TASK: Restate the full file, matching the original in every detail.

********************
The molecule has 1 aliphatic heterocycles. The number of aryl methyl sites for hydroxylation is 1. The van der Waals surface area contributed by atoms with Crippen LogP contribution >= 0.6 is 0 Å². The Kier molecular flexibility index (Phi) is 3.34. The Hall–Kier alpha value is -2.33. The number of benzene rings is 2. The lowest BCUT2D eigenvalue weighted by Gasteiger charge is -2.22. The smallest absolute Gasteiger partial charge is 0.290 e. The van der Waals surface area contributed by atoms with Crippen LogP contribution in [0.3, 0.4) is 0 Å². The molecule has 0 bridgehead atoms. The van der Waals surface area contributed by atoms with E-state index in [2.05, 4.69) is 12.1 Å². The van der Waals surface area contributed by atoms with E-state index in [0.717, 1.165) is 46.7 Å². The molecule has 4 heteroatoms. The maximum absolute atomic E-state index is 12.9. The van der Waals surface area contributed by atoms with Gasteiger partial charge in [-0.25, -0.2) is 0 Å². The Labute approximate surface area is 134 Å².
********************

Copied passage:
The molecule has 1 aliphatic heterocycles. The number of aryl methyl sites for hydroxylation is 1. The van der Waals surface area contributed by atoms with Crippen LogP contribution >= 0.6 is 0 Å². The Kier molecular flexibility index (Phi) is 3.34. The Hall–Kier alpha value is -2.33. The number of benzene rings is 2. The lowest BCUT2D eigenvalue weighted by Gasteiger charge is -2.22. The smallest absolute Gasteiger partial charge is 0.290 e. The van der Waals surface area contributed by atoms with Crippen LogP contribution in [0.3, 0.4) is 0 Å². The molecule has 0 bridgehead atoms. The van der Waals surface area contributed by atoms with E-state index in [2.05, 4.69) is 12.1 Å². The van der Waals surface area contributed by atoms with E-state index in [0.717, 1.165) is 46.7 Å². The molecule has 4 heteroatoms. The maximum absolute atomic E-state index is 12.9. The van der Waals surface area contributed by atoms with Gasteiger partial charge in [-0.25, -0.2) is 0 Å². The Labute approximate surface area is 134 Å².